I love horror movies. I’m fairly certain that some day I will be caught in the middle of some horrible disaster, and I need to be prepared to survive it. This is why I regularly quote “The Unthinkable: Who Survives When Disaster Strikes and Why” in casual conversation (fun fact: did you know that most plane crashes are survivable? And that the people who survive are usually the ones who paid attention during the security briefing and read that brochure?).
I think that’s the root of my fascination with horror movies – imagining every possible situation I could be placed in, and figuring out how to survive. The Descent fits perfectly into this self-education.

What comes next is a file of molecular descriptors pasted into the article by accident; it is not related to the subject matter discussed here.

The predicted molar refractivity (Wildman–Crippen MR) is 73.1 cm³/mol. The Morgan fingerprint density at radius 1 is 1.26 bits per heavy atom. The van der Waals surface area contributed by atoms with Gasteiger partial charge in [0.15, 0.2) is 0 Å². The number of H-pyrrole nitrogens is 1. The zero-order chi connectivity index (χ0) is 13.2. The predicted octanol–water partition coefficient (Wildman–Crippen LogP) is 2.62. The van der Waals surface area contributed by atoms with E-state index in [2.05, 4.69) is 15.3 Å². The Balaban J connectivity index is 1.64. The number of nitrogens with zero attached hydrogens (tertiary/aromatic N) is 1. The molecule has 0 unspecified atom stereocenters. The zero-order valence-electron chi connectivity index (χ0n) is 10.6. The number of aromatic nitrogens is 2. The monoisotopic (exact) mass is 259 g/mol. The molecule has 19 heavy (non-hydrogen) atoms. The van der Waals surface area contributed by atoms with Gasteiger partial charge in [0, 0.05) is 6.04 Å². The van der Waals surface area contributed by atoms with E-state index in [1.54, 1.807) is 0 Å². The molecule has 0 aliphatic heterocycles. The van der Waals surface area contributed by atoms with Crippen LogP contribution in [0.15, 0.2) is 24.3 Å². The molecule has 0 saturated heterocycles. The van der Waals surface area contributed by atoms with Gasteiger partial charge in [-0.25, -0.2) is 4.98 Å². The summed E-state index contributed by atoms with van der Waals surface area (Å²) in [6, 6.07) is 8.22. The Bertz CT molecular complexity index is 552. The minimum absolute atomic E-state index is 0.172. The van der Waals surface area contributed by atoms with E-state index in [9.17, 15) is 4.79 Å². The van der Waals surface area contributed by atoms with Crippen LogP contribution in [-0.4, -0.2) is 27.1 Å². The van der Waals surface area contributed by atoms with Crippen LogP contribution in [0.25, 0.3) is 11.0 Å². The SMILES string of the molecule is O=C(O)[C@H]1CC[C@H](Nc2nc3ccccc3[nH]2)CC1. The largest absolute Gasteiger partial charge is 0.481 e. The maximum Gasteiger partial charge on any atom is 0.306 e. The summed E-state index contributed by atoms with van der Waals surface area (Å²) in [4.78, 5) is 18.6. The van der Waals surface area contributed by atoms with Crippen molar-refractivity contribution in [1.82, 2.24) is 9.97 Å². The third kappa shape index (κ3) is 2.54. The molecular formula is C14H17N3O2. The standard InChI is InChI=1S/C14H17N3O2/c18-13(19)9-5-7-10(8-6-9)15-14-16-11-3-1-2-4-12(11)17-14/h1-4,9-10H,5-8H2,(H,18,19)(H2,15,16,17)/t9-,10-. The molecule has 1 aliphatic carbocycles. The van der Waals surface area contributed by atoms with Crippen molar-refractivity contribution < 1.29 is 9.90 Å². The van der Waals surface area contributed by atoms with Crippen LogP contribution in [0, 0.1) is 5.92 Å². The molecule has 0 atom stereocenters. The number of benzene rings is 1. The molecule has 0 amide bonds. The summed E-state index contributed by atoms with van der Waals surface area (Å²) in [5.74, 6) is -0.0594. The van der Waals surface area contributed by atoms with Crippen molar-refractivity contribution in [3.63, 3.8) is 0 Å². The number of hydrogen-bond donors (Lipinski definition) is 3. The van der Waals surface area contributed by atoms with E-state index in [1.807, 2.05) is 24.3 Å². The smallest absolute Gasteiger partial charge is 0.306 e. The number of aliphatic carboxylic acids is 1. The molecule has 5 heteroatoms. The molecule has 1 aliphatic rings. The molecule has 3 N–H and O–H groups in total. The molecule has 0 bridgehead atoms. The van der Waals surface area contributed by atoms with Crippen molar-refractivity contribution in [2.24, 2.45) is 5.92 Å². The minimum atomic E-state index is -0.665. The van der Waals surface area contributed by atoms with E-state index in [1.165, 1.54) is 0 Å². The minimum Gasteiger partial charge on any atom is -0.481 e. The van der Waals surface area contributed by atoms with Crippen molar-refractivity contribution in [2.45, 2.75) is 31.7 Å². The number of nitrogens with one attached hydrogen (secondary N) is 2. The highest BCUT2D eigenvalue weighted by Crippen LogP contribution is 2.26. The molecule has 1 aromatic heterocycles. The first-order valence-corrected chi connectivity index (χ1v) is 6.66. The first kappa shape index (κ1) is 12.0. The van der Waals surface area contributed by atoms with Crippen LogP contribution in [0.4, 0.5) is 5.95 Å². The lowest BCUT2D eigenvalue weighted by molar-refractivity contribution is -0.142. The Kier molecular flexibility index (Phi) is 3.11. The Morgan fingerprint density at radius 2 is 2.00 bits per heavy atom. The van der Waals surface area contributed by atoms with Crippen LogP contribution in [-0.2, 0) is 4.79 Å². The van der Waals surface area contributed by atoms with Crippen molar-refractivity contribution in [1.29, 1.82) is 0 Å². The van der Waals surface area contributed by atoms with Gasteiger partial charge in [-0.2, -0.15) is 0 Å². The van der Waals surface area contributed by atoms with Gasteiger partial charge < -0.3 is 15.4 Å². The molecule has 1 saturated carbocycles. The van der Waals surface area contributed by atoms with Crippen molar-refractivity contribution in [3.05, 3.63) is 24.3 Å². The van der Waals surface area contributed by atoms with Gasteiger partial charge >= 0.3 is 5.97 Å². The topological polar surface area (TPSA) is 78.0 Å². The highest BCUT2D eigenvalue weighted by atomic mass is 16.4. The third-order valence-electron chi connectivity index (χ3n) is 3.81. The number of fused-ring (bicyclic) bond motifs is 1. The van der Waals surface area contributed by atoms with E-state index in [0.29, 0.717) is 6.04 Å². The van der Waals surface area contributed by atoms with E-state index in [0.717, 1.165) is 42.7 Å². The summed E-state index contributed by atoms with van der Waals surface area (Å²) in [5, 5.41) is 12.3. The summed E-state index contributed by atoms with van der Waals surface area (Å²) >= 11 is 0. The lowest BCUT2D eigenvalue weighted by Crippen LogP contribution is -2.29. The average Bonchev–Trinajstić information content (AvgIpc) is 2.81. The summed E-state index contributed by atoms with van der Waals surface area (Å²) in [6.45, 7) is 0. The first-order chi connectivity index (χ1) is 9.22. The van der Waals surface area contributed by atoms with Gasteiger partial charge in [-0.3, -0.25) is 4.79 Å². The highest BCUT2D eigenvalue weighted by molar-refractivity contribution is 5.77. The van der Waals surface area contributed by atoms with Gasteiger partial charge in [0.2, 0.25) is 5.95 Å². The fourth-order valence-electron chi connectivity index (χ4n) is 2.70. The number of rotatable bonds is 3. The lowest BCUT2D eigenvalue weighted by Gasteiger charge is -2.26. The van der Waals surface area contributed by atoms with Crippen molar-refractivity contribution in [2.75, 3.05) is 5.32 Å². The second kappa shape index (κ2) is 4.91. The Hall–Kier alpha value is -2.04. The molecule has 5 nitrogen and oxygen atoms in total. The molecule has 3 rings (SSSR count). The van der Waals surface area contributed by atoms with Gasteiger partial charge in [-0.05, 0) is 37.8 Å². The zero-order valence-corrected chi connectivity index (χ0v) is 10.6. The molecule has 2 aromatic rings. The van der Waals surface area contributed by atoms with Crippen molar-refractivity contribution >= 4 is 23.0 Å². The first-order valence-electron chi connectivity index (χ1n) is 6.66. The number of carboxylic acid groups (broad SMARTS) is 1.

Cloud Atlas may well be the most disappointing movie of the year. I’ve had the book on my to-read list for several months, and in the lead-up to the release of the movie I had numerous friends tell me this was one of the best books they’d ever read.
Obviously with any book-to-movie adaptation there will be some changes, and the results will be mixed. But I can’t imagine anyone, having read the book or not, will be satisfied with this film.
“Sometimes in order to heal…a few people need to get hurt.”
The advertising campaign for Young Adult gave audiences the misconception that this would be another midlife crisis comedy. It’s not. Its realistic honesty delves into dark territory, digging deep into a place we’ve all been to, whether we acknowledge it or not.